U.S. special agents seize 307 websites during 'Operation Fake Sweep'

Summary:Most of the sweep ties into a crackdown on illegal NFL-related merchandise leading up to the Super Bowl this Sunday.

U.S. special agents and officers have seized a total of 307 websites as part of an initiative called "Operation Fake Sweep."

Launched on October 1, the project was led by Homeland Security Investigations within U.S. Immigration and Customs Enforcement (ICE).

Most of the sweep ties into a crackdown on illegal NFL-related merchandise leading up to the Super Bowl this Sunday.

As far as the websites go, 16 of them were set up for illegal streaming of the live sportscast, while another 291 domain names were brought down for illegally selling and distributing counterfeit merchandise.

Visitors to these websites are warned that they "will then find a seizure banner that notifies them that the domain name has been seized by federal authorities and educates them that willful copyright infringement is a federal crime."

Along with the websites, U.S. officials also had their hands full after seizing more than $4.8 million in fake NFL merchandise, such as fake jerseys, hats, t-shirts, jackets and other souvenirs.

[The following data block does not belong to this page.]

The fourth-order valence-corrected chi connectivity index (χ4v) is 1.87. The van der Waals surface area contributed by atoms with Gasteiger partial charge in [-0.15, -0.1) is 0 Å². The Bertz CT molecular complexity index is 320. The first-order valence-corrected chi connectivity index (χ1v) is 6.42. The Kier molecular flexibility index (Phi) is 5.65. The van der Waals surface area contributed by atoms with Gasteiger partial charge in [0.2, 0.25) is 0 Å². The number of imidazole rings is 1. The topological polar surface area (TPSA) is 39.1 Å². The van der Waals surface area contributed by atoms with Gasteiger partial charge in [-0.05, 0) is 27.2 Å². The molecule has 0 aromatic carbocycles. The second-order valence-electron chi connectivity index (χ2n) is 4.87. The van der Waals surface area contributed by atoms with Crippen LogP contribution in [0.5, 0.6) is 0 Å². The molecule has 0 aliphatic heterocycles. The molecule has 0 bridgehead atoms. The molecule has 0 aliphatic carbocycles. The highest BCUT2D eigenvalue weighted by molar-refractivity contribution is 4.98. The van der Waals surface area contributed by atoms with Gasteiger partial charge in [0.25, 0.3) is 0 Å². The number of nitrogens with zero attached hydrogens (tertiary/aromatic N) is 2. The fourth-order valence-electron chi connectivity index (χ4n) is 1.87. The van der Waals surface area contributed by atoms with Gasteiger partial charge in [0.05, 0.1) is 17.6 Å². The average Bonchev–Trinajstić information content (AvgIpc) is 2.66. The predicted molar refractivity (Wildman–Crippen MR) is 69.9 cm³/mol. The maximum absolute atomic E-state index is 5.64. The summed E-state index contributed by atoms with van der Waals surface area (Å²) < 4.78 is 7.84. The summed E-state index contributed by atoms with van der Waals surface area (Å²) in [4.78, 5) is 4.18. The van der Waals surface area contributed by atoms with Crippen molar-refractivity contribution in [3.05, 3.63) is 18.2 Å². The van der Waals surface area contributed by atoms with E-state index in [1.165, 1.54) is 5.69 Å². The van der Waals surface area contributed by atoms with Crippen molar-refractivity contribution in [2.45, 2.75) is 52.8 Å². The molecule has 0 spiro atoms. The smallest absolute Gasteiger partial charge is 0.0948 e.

ICE director John Morton explained in a statement:

While most people are focusing on whether the Patriots or Giants will win on Sunday, we at ICE have our sights on a different type of victory: defeating the international counterfeiting rings that illegally profit off of this event, the NFL, its players and sports fans. In sports, players must abide by rules of the game, and in life, individuals must follow the laws of the land. Our message is simple: abiding by intellectual property rights laws is not optional; it's the law.

Immigration and Customs officials asserted that Operation Fake Sweep will continue through weekend at Super Bowl events and venues throughout the Indianapolis-area and nationwide.

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Topics: Enterprise Software, Browser, Software Development

About

Rachel King is a staff writer for CBS Interactive based in San Francisco, covering business and enterprise technology for ZDNet, CNET and SmartPlanet. She has previously worked for The Business Insider, FastCompany.com, CNN's San Francisco bureau and the U.S. Department of State. Rachel has also written for MainStreet.com, Irish Americ... Full Bio

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